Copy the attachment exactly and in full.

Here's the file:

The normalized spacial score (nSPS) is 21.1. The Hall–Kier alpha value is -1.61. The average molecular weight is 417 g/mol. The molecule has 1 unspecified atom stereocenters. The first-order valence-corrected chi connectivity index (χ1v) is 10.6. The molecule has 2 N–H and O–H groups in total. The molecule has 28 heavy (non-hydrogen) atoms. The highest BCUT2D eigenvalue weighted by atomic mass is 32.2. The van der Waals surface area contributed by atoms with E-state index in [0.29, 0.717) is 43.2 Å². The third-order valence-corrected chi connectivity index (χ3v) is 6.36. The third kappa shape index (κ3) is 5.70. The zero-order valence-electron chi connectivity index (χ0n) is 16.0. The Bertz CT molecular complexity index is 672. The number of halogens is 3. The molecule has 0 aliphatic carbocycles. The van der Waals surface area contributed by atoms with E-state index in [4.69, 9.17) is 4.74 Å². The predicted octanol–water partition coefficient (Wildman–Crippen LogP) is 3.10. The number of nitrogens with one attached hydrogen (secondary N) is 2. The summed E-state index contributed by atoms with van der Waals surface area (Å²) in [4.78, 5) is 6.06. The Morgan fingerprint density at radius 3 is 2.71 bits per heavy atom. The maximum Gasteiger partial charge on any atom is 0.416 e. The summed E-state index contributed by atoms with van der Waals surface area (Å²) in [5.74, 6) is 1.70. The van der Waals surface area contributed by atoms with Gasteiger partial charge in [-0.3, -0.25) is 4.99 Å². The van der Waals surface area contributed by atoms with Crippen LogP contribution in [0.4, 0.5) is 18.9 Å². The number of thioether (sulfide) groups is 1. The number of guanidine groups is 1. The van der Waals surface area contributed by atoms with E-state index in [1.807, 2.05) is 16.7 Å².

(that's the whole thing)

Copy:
The normalized spacial score (nSPS) is 21.1. The Hall–Kier alpha value is -1.61. The average molecular weight is 417 g/mol. The molecule has 1 unspecified atom stereocenters. The first-order valence-corrected chi connectivity index (χ1v) is 10.6. The molecule has 2 N–H and O–H groups in total. The molecule has 28 heavy (non-hydrogen) atoms. The highest BCUT2D eigenvalue weighted by atomic mass is 32.2. The van der Waals surface area contributed by atoms with E-state index in [0.29, 0.717) is 43.2 Å². The third-order valence-corrected chi connectivity index (χ3v) is 6.36. The third kappa shape index (κ3) is 5.70. The zero-order valence-electron chi connectivity index (χ0n) is 16.0. The Bertz CT molecular complexity index is 672. The number of halogens is 3. The molecule has 0 aliphatic carbocycles. The van der Waals surface area contributed by atoms with E-state index in [4.69, 9.17) is 4.74 Å². The predicted octanol–water partition coefficient (Wildman–Crippen LogP) is 3.10. The number of nitrogens with one attached hydrogen (secondary N) is 2. The summed E-state index contributed by atoms with van der Waals surface area (Å²) in [4.78, 5) is 6.06. The Morgan fingerprint density at radius 3 is 2.71 bits per heavy atom. The maximum Gasteiger partial charge on any atom is 0.416 e. The summed E-state index contributed by atoms with van der Waals surface area (Å²) in [5.74, 6) is 1.70. The van der Waals surface area contributed by atoms with Gasteiger partial charge in [-0.3, -0.25) is 4.99 Å². The van der Waals surface area contributed by atoms with Crippen LogP contribution in [0.4, 0.5) is 18.9 Å². The number of thioether (sulfide) groups is 1. The number of guanidine groups is 1. The van der Waals surface area contributed by atoms with E-state index in [1.807, 2.05) is 16.7 Å².